The same perception at different times...





Re: Painting IF (or how do YOU create IF)
Author: Carl Klutzke
Date:1998/02/09
Forum: rec.arts.int-fiction

Philip Bartol wrote:
> Often times when they show you how to paint, you start with a rough
> sketch on a canvas, darken in some of the lines. Then you start applying
> the paint, blending and adding details untill the whole is done....

Art is art. I've considered the parallels between painting/drawing
and writing before. Probably any work of art must be created the way
you describe.

I also find that good writing (and IF by extension) has parallels with
music. I don't know much about writing music, but I know it has
themes and different lines. It creates tension and releases it. It
has a beginning and a middle and an end. Both are artforms that are
experienced serially, which probably has a lot to do with the parallels.

I'm also willing to bet that IF has more in common with sculpture
(another art I don't know much about) than traditional fiction does.
Not only is IF serial, it's deep. In good IF you move around, change
perspective.

Carl



Re: Why so little Puzzleless IF?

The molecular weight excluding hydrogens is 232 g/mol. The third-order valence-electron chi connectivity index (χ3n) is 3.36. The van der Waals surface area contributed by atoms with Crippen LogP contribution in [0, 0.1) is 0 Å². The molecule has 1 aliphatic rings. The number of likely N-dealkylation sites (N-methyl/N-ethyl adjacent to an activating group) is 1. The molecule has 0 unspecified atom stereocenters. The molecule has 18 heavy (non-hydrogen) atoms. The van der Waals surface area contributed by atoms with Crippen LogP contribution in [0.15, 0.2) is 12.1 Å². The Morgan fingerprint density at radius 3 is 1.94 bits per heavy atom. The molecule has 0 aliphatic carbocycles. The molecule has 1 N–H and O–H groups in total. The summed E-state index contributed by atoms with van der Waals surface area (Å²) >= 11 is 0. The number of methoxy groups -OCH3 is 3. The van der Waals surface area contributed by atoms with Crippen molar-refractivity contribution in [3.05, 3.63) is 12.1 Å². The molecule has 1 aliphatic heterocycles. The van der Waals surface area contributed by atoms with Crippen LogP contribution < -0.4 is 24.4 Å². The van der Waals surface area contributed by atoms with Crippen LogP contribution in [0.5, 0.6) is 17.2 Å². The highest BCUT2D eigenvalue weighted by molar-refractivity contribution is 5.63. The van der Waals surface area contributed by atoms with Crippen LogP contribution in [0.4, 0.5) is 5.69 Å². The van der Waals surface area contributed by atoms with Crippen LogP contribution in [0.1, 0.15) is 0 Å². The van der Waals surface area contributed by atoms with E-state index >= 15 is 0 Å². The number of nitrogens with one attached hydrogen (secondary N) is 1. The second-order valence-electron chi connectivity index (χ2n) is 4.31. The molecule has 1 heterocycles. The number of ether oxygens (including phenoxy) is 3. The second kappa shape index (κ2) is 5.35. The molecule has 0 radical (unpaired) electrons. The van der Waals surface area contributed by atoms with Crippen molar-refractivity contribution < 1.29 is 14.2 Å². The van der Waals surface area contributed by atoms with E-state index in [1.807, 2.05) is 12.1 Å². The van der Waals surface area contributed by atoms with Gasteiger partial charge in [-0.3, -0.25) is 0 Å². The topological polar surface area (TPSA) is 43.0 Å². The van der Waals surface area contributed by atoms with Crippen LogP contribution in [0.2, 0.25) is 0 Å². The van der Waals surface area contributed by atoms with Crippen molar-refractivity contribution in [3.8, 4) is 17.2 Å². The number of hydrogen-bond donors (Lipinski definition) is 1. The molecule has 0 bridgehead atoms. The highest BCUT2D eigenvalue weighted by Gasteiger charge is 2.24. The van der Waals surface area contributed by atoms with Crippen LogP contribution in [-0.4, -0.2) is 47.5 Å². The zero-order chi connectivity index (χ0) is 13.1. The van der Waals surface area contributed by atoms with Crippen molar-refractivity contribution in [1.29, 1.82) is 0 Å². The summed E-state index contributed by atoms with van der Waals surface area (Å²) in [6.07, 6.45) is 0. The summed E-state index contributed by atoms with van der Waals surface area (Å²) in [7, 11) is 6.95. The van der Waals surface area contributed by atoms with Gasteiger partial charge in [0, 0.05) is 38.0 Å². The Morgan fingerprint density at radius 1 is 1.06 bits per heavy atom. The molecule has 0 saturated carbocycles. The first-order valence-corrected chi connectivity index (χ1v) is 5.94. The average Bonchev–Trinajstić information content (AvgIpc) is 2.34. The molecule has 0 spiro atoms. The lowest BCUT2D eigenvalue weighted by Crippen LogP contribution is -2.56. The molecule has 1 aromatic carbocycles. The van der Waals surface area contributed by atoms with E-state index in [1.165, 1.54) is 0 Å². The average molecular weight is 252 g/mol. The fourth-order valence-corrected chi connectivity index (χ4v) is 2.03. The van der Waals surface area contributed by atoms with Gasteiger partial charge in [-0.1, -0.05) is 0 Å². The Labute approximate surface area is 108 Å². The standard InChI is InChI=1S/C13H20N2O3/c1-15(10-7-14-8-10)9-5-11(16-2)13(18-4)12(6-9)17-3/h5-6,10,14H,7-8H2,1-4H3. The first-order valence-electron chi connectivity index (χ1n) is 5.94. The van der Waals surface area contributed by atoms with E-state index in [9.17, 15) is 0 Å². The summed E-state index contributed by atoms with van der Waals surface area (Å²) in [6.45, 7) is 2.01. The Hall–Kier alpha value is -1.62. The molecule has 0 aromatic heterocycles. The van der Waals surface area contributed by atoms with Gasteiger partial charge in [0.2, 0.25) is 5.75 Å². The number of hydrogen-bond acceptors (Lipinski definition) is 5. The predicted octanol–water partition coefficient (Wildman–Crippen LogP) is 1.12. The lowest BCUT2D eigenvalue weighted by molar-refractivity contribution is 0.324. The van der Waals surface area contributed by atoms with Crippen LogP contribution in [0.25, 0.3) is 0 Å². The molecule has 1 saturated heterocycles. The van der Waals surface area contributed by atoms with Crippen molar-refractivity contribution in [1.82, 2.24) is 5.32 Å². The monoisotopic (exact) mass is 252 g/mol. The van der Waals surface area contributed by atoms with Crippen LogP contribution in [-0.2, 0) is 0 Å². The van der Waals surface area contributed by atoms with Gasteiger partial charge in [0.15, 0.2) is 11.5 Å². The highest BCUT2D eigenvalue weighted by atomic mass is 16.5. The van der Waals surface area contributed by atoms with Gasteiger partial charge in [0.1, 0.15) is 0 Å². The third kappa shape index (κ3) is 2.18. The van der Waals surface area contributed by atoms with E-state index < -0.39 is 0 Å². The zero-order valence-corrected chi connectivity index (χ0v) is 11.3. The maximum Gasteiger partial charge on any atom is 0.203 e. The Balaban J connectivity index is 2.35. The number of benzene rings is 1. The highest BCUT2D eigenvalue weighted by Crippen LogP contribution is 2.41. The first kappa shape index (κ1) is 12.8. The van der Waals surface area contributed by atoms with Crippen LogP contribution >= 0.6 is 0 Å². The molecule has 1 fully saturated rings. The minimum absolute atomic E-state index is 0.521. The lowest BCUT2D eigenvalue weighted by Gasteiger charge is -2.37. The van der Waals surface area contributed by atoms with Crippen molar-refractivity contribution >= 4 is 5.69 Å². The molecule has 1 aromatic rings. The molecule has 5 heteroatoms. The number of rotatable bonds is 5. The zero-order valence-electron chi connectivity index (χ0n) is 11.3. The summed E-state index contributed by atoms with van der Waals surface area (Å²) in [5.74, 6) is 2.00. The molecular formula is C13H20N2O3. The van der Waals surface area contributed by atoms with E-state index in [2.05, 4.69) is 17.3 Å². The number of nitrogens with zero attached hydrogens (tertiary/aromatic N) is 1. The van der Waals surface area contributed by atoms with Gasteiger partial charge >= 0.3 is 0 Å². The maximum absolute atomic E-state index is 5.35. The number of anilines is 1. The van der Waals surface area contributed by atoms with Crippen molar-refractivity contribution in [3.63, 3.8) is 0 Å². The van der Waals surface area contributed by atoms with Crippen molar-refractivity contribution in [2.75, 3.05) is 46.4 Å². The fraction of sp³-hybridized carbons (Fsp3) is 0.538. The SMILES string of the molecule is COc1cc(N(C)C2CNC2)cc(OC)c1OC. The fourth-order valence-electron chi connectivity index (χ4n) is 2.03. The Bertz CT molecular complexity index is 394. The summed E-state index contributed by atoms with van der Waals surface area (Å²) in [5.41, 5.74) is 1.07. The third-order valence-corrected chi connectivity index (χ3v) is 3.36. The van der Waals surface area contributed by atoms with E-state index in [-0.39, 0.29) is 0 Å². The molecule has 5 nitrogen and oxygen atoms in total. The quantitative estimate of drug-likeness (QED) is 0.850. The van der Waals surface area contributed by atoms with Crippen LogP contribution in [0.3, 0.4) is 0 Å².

Author: doeadeer3@aol.com (Doeadeer3)
Date: 3/4/99
Forum: rec.arts.int-fiction

...Just as static fiction is one-dimension, IF is usually two-dimensional
(even in a story-puzzleless kind of IF...). I suppose that is a major
difference that I see between IF and static fiction that seems to get
overlooked a lot.

Usually more important in some kind of modeling IF (simulation,
whatever) -- I don't think one-dimensional fiction authors have to think
this way at all...

For me it is like the difference between creating a painting and a sculpture.
One is one-dimensional, meant to be viewed straight on, one is
two-dimensional, meant to be walked around and even touched. Both
require skills, but they are DIFFERENT skills.

That was my point about IF, it is two-dimensional. Characters are meant
to be "walked around" viewed from more than a straight-on flat-on-the-page
perspective -- maybe talked to, interacted with in some way, hit, kissed,
queried, whatever. Scenery is meant to be looked at more than straight-on.
The real world may be modeled or simulated in some way...

This is what I think is DISTINCTLY interesting about IF, that makes it QUITE
different from static fiction. It's why I tend to object when people mention
writing IF as being the same as writing fiction (or very similar). They AREN'T...

Doe :-)



(Note: One can substitute two for one and three for two-dimensional).

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